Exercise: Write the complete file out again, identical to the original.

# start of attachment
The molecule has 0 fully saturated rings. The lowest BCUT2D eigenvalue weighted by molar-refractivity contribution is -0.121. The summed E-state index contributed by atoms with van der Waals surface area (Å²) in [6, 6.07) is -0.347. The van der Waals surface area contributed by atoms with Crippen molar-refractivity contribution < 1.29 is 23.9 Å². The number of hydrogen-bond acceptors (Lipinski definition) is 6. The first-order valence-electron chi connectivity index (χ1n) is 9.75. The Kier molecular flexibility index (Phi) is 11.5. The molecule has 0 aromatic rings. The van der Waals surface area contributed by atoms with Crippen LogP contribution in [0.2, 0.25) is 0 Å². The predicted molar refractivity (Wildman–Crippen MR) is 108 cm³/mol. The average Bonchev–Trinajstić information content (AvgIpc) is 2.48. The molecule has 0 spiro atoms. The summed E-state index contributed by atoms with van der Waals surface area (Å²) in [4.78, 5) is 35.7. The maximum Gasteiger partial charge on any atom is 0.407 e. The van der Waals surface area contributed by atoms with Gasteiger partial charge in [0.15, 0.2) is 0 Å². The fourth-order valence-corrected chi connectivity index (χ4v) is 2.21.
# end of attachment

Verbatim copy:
The molecule has 0 fully saturated rings. The lowest BCUT2D eigenvalue weighted by molar-refractivity contribution is -0.121. The summed E-state index contributed by atoms with van der Waals surface area (Å²) in [6, 6.07) is -0.347. The van der Waals surface area contributed by atoms with Crippen molar-refractivity contribution < 1.29 is 23.9 Å². The number of hydrogen-bond acceptors (Lipinski definition) is 6. The first-order valence-electron chi connectivity index (χ1n) is 9.75. The Kier molecular flexibility index (Phi) is 11.5. The molecule has 0 aromatic rings. The van der Waals surface area contributed by atoms with Crippen LogP contribution in [0.2, 0.25) is 0 Å². The predicted molar refractivity (Wildman–Crippen MR) is 108 cm³/mol. The average Bonchev–Trinajstić information content (AvgIpc) is 2.48. The molecule has 0 spiro atoms. The summed E-state index contributed by atoms with van der Waals surface area (Å²) in [4.78, 5) is 35.7. The maximum Gasteiger partial charge on any atom is 0.407 e. The van der Waals surface area contributed by atoms with Gasteiger partial charge in [0.15, 0.2) is 0 Å². The fourth-order valence-corrected chi connectivity index (χ4v) is 2.21.